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Cavaness v. Ledbetter

United States District Court, S.D. Illinois

December 13, 2017

DEANDRE CAVANESS, # R-29951, Plaintiff,
v.
LEDBETTER, Defendant.

          MEMORANDUM AND ORDER

          STACI M. YANDLE, UNITED STATES DISTRICT JUDGE.

         This case was severed on October 31, 2017 from Cavaness v. Delancy, et al., Case No. 17-cv-480-SMY-RJD (S.D. Ill.). (Doc. 1). It contains the claim designated as Count 4 in the original case, described as follows:

Count 4 - Defendant Ledbetter violated Plaintiff's Eighth Amendment right to be free from cruel and unusual punishment by requiring him to “grovel” by performing physical tasks in order to receive his full tray.

         Plaintiff Deandre Cavaness filed the original civil rights action pursuant to 42 U.S.C. § 1983 on May 8, 2017, while he was incarcerated at Menard Correctional Center (“Menard”). He was released from prison later that month.[1] His claim is now before the Court for a preliminary review pursuant to 28 U.S.C. § 1915A.

         Under § 1915A, the Court is required to screen prisoner Complaints to filter out non-meritorious claims. See 28 U.S.C. § 1915A(a). Any portion of the Complaint that is legally frivolous, malicious, fails to state a claim upon which relief may be granted, or seeks money damages from a defendant who by law is immune from such relief, must be dismissed. 28 U.S.C. § 1915A(b).

         An action or claim is frivolous if “it lacks an arguable basis either in law or in fact.” Neitzke v. Williams, 490 U.S. 319, 325 (1989). Frivolousness is an objective standard that refers to a claim that “no reasonable person could suppose to have any merit.” Lee v. Clinton, 209 F.3d 1025, 1026-27 (7th Cir. 2000).

         An action fails to state a claim upon which relief can be granted if it does not plead “enough facts to state a claim to relief that is plausible on its face.” Bell Atlantic Corp. v. Twombly, 550 U.S. 544, 570 (2007). The claim of entitlement to relief must cross “the line between possibility and plausibility.” Id. at 557. Conversely, a complaint is plausible on its face “when the plaintiff pleads factual content that allows the court to draw the reasonable inference that the defendant is liable for the misconduct alleged.” Ashcroft v. Iqbal, 556 U.S. 662, 678 (2009).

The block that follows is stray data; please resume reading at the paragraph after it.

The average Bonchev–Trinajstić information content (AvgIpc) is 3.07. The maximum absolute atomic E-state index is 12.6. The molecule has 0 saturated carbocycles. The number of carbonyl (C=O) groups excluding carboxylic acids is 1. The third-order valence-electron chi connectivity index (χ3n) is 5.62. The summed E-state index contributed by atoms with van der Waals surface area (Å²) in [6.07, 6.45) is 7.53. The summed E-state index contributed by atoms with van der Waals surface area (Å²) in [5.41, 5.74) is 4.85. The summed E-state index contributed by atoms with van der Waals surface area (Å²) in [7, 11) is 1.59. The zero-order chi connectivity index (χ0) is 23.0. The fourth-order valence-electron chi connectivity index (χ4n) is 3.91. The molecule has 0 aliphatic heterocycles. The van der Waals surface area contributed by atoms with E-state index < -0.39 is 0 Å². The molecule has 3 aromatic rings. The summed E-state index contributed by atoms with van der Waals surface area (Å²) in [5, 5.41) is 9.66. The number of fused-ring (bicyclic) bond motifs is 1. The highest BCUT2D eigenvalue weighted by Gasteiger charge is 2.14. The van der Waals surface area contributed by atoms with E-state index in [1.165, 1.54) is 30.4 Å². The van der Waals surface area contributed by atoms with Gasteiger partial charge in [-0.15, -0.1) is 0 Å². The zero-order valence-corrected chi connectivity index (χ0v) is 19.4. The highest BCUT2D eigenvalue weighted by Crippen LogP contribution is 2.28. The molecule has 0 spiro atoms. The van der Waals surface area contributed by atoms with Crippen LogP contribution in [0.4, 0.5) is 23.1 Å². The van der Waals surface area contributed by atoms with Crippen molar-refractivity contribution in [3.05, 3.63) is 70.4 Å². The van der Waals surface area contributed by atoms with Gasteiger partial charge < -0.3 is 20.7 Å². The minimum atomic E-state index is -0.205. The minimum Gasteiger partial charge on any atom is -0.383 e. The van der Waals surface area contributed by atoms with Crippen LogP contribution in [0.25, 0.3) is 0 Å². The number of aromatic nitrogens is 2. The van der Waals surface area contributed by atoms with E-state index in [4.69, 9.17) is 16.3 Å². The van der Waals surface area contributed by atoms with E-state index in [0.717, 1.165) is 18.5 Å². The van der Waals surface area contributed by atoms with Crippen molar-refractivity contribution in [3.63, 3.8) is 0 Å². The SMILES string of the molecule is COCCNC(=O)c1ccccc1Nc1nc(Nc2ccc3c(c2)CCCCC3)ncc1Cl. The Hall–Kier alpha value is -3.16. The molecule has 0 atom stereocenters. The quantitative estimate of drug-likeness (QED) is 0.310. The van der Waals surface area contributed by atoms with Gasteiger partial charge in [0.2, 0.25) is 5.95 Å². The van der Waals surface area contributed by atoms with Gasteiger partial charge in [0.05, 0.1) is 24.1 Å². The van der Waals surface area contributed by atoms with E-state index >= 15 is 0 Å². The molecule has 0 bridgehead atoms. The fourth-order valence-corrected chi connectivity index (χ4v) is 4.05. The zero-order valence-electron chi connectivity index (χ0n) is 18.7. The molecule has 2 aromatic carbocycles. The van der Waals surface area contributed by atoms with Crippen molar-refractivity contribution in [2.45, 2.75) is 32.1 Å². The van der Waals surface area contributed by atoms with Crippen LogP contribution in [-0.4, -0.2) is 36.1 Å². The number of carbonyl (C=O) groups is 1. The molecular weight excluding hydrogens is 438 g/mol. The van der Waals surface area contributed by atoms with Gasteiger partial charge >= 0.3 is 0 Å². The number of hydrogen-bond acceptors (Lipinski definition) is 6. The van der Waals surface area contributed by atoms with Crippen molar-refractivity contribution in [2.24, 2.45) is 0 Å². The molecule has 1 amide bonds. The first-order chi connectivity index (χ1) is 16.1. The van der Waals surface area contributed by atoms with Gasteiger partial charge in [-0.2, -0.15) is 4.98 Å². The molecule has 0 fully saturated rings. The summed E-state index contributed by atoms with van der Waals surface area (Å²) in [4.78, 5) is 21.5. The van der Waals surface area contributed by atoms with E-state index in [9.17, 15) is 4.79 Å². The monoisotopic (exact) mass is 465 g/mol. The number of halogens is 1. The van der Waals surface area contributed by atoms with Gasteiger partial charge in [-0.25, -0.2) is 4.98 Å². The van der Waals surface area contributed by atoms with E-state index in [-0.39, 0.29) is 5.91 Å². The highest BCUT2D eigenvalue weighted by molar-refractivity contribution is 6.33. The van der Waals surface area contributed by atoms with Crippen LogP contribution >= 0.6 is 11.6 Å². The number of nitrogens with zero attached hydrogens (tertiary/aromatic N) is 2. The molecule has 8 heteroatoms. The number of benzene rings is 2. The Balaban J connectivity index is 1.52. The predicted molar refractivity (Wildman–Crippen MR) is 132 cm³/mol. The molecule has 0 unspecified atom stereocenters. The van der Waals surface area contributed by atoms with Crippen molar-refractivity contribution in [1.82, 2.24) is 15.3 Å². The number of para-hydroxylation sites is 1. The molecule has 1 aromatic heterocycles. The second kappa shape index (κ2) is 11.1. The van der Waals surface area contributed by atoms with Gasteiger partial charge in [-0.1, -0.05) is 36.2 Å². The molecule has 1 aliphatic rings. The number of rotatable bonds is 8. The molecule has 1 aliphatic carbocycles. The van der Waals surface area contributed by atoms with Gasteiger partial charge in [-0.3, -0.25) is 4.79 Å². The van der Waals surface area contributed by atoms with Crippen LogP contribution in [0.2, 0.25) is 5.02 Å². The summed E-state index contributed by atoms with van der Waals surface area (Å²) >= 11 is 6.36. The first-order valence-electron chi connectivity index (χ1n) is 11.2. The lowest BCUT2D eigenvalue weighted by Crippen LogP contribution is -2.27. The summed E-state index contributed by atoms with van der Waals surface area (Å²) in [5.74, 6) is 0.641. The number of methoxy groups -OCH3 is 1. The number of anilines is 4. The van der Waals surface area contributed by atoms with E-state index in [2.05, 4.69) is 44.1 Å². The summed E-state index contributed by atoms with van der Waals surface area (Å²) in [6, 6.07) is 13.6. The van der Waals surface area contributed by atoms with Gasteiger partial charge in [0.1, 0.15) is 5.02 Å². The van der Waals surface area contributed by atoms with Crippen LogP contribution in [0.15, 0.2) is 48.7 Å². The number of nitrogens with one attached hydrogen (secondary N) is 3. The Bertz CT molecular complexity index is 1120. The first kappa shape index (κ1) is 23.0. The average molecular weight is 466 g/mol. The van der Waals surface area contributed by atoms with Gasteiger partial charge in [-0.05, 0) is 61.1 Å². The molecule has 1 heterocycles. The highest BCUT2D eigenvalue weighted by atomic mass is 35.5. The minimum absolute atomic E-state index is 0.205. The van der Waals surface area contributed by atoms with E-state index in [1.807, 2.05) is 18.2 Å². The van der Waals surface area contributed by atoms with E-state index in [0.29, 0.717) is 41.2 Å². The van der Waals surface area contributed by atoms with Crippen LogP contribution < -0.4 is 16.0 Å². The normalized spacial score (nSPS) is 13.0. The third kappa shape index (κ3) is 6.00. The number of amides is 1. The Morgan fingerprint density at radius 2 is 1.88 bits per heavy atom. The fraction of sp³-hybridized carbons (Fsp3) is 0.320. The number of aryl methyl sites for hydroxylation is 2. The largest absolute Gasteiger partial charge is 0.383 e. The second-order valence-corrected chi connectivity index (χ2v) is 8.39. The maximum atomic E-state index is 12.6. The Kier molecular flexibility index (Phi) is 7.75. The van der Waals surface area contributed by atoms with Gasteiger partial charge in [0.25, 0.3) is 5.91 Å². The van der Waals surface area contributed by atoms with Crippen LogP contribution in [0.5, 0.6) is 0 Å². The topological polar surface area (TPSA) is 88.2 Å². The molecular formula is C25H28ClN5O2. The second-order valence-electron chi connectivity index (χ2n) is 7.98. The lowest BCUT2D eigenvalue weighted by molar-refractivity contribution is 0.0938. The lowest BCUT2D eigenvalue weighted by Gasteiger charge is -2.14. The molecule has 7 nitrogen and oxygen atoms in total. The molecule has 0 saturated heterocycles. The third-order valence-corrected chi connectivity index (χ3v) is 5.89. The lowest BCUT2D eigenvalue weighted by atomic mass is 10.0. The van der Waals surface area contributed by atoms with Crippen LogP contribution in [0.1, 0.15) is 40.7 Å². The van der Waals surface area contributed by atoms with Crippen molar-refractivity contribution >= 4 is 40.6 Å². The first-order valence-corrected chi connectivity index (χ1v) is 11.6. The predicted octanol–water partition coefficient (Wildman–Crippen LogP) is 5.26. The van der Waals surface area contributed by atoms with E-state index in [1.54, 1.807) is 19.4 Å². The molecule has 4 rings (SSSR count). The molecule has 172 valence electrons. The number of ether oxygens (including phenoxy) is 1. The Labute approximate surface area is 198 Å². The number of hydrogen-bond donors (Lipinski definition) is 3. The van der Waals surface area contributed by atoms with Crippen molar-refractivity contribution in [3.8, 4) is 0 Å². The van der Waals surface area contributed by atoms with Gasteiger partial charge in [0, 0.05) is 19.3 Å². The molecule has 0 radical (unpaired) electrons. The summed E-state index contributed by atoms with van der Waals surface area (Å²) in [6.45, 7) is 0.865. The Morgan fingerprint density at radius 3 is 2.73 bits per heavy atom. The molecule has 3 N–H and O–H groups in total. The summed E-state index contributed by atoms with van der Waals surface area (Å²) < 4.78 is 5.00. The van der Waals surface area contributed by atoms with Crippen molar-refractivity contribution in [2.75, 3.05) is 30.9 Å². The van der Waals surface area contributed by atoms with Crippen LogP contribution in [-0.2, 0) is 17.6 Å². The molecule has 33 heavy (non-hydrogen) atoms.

Although the Court is obligated to accept factual allegations as true, see Smith v. Peters, 631 F.3d 418, 419 (7th Cir. 2011), some factual allegations may be so sketchy or implausible that they fail to provide sufficient notice of a plaintiff's claim. Brooks v. Ross, 578 F.3d 574, 581 (7th Cir. 2009). Courts “should not accept as adequate abstract recitations of the elements of a cause of action or conclusory legal statements.” Id. However, the factual allegations of a pro se complaint are to be liberally construed. See Arnett v. Webster, 658 F.3d 742, 751 (7th Cir. 2011); Rodriguez v. Plymouth Ambulance Serv., 577 F.3d 816, 821 (7th Cir. 2009).

         Applying these standards, the Court finds that Plaintiff's claim survives threshold review under § 1915A.

         The Complaint (Doc. 2)

         The operative Complaint was filed in the original action as the Second Amended Complaint. (Doc. 14). Plaintiff's factual allegations relating to Count 4 are as follows.

         While Plaintiff was confined at Menard, Officer Ledbetter routinely subjected him to “Jim Crow based groveling” as a prerequisite to receiving food. (Doc. 2, p. 3). More specifically, Ledbetter would select “trays to be given for groveling in the form of military drilling or calisthenics.” (Doc. 2, p. 5). If the drills were not completed, Ledbetter would give “shorted” meals. (Doc. 2, pp. 3, 5).

         Plaintiff requests monetary damages for the violation of his rights. (Doc. 2, p. 9).

         Merits Review of Count 3 Pursuant to 28 ...


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